A little while ago I was sitting at home on the couch, a dog either side of me and one balanced on my lap with my laptop, reading blogs before going to work. It was about 6AM, still dark and pretty chilly, and I was filled with impotent anguish about having to grab my things and leave for work in the next 20 minutes to catch my train.
Be that as it may, that morning, as I was working my way down the list of blogs in my feed reader, I saw there was one by The Escape Artist. Ever since I heard Barney on the Choose FI podcast, I’ve been reading his blog. Turns out on this particular morning he’d written about advertising. If you haven’t already read it, go ahead. I’ll wait.
Barney wrote about the power of advertising. I loved his post, but one thing struck me. It’s all too easy to read about the hold that advertising has on us, particularly when we’re galloping along on the road to FI/RE, being frugal, getting out of debt and investing the surplus money we have kicking around.
“Oh yes, advertising is evil but it doesn’t affect me!” we say as we prepare our home-made dinner and settle into a night at home with a board game or book or Netflix binge.
But this is all slightly smug. How do we know how deeply or not we’re affected when we’re already neck-deep in a society that’s awash with consumerism? Is there any way to tell how advertising affects us when we’ve been bombarded with “Buy this!” “Subscribe to that!” since we were in our cradles?
There might be a way.
What if you were able to visit another society where consumer advertising was not and never has been a ‘thing’? That’s a huge point of difference right there. But instead of being indoctrinated into the joys of buying the latest fad, these people have been immersed in the advertising of a totally different kind of commodity.
Enter North Korea. Absolutely no consumer advertising whatsoever. Not so much as a single billboard about a single product. Instead, there’s advertising of a very different sort: the constant stream of adulation about the leaders and the regime who run the country.
The beauty of this trip for me was that because it’s indoctrination of a totally different sort to the one that we’re used to, it sticks out. We can observe how it’s being done and we can’t help but notice the effect it has on the population. Some of the methods they use are very obvious; others are more subtle, but they all tie together in an intricate jigsaw that holds the population in thrall. Probably like consumer advertising does with us.
The people of North Korea have absolutely no access to the internet. Their intranet has around 6 websites and they’re all run by the Government. Their tv is filled with patriotic songs, marches and military films of missiles going up and tanks being paraded around. Their ‘news’ programs are chock-full of absurd statistics of how well the country is doing in every conceivable way, under the wise and loving leadership of Marshal Kim Jong Un. Anyone coming into the country have their bags searched in case anyone tries to bring in literature such as travel books, newspapers and bibles.
I’ll be writing in the next few posts about how the government of North Korea has harnessed the power of advertising and has used it to sell itself to the people. This will take several posts to cover, as I want to look at a few different ways that they’ve manipulated sights, sounds and messages to convincingly sell their brand to the population. Just as advertisers work their psychological games out here in the West.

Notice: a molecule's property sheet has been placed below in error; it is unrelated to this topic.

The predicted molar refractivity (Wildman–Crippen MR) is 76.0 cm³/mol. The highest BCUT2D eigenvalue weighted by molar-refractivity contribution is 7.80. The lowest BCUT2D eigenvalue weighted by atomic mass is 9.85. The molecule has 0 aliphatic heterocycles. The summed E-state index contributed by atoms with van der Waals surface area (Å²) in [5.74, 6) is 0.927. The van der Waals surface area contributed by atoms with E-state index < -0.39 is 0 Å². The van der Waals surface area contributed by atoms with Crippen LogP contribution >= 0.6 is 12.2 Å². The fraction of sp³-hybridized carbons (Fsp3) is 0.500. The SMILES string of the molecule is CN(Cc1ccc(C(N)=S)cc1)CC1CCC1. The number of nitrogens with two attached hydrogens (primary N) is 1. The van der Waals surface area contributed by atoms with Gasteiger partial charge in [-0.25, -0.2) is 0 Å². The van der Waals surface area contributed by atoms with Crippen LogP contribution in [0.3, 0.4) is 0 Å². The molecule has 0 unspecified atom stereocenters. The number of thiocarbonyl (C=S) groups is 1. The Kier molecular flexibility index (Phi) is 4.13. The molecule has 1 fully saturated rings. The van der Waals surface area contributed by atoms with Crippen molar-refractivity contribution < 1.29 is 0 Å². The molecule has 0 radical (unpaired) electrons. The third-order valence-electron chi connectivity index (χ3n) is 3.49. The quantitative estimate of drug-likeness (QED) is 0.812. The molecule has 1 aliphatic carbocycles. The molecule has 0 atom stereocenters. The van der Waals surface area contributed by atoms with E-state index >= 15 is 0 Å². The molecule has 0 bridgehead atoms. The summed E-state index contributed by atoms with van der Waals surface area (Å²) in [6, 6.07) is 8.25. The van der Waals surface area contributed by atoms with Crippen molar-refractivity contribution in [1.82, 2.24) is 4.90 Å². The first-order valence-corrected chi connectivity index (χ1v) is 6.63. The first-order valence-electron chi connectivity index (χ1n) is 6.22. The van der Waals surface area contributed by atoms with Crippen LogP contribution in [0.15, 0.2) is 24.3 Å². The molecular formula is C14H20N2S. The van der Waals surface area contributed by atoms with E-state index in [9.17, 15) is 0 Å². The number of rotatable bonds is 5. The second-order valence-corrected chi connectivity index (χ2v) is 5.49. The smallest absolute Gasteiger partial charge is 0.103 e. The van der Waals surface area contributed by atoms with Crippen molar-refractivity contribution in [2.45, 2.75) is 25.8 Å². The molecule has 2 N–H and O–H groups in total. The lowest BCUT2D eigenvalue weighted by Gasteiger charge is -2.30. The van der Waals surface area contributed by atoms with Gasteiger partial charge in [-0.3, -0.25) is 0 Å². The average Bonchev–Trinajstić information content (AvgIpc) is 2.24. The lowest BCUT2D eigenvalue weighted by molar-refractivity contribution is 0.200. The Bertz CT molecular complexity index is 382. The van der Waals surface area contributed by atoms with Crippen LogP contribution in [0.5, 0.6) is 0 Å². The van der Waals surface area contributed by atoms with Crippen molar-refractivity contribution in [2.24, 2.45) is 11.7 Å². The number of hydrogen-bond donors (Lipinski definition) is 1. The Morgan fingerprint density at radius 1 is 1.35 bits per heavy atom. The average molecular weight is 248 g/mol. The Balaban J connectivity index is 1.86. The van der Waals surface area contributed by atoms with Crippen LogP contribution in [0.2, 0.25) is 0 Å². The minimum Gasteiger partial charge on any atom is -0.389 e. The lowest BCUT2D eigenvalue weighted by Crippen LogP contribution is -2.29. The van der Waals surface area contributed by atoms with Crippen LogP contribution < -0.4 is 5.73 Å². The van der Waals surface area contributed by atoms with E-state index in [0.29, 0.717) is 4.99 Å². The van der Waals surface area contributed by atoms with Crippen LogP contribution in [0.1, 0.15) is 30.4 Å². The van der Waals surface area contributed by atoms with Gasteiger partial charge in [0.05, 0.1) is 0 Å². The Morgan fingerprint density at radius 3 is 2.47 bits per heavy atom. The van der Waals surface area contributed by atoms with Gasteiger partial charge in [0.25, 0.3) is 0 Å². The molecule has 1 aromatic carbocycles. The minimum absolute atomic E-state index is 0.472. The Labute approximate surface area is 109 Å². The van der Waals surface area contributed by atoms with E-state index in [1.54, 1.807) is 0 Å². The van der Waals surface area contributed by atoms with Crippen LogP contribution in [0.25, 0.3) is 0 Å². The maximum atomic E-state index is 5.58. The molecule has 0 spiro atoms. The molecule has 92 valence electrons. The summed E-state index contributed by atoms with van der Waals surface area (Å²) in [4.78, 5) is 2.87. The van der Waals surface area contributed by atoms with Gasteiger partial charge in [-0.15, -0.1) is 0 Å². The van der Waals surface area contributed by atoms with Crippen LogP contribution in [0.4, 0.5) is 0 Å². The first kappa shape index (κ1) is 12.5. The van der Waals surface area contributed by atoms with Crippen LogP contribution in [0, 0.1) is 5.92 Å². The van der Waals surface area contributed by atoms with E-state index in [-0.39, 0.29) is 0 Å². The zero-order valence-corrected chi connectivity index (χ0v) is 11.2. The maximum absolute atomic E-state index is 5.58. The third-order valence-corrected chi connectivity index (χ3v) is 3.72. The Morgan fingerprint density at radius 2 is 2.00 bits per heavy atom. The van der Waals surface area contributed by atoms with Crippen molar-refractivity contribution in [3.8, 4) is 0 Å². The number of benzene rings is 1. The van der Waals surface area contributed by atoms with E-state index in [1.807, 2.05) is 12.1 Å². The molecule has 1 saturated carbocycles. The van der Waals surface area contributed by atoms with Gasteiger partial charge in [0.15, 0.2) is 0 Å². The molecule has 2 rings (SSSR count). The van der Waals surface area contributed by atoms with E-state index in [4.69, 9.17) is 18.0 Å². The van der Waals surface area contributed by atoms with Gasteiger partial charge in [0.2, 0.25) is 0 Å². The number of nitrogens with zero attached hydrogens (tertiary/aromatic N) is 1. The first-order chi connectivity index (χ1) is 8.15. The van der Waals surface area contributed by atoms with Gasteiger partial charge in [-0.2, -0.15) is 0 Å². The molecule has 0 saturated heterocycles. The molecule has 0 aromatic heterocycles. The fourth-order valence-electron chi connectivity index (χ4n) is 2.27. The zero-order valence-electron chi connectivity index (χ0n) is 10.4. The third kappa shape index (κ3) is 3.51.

But first, a little background:
For around 150 years, up until WWII ended, North and South Korea was all one country under the control of Japan. The Japanese treatment of the Koreans was very harsh, to say the least. Korea was looked on as a resource to be exploited, with both its natural resources (such as gold, timber and fishing) and its people, being taken full advantage of.
Kim Il Sung was the first leader to take control after the Japanese were booted out after WWII and the Korean peninsula was divided arbitrarily into North and South by the Americans. He was a soldier in the USSR army during the war and the Russians put him into power in Korea when a leader was needed, but the North Koreans firmly believe that he was a freedom fighter against the Japanese and this was what caused the Japanese to leave Korea. They aren’t told about Hiroshima and Nagasaki. So Kim Il Sung was and will always be the saviour of the Korean people.
This belief is fostered in many ways. The use of statues is one that is used extensively throughout the country.
This photo is a place in the middle of Pyongyang which we reached as the sun was starting to go down. The people of North Korea love their current leader, but they absolutely revere the two leaders that have gone before him, particularly his grandfather, Kim Il Sung, (the one on the left.) Visitors to this site are encouraged to buy flowers, which they then lay at the feet of the Leaders, then you go back to your group and you all bow in unison. Then you quietly leave to make way for the next group.
The symbolism is obvious.
The whole area is laid out on a grand scale, with enough space for a few hundred people to gather. There is silence, enabling contemplation of the leaders and all that they’ve done for society. Their statues tower above us. There is a picture of Mt Paektu behind them, which is the most sacred of all the mountains in Korea, and where the second leader, Kim Jong Il, is said to have been born. (He wasn’t – he was actually born in Russia but the North Koreans don’t know that…)